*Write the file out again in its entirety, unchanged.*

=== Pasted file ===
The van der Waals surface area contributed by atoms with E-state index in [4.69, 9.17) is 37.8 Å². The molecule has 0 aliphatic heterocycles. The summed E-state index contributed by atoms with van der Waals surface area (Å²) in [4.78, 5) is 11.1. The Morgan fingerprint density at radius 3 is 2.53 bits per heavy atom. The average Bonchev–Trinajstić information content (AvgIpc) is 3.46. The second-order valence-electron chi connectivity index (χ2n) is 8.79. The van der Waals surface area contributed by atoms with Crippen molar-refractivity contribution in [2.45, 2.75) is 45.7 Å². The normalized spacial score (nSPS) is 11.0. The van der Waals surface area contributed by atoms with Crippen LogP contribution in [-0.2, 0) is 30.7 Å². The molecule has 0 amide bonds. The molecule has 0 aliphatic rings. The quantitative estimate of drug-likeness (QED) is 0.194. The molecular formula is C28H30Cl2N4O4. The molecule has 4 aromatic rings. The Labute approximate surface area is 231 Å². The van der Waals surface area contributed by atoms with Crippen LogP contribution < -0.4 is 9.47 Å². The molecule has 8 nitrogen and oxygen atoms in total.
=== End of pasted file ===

The van der Waals surface area contributed by atoms with E-state index in [4.69, 9.17) is 37.8 Å². The molecule has 0 aliphatic heterocycles. The summed E-state index contributed by atoms with van der Waals surface area (Å²) in [4.78, 5) is 11.1. The Morgan fingerprint density at radius 3 is 2.53 bits per heavy atom. The average Bonchev–Trinajstić information content (AvgIpc) is 3.46. The second-order valence-electron chi connectivity index (χ2n) is 8.79. The van der Waals surface area contributed by atoms with Crippen molar-refractivity contribution in [2.45, 2.75) is 45.7 Å². The normalized spacial score (nSPS) is 11.0. The van der Waals surface area contributed by atoms with Crippen LogP contribution in [-0.2, 0) is 30.7 Å². The molecule has 0 amide bonds. The molecule has 0 aliphatic rings. The quantitative estimate of drug-likeness (QED) is 0.194. The molecular formula is C28H30Cl2N4O4. The molecule has 4 aromatic rings. The Labute approximate surface area is 231 Å². The van der Waals surface area contributed by atoms with Crippen LogP contribution < -0.4 is 9.47 Å². The molecule has 8 nitrogen and oxygen atoms in total.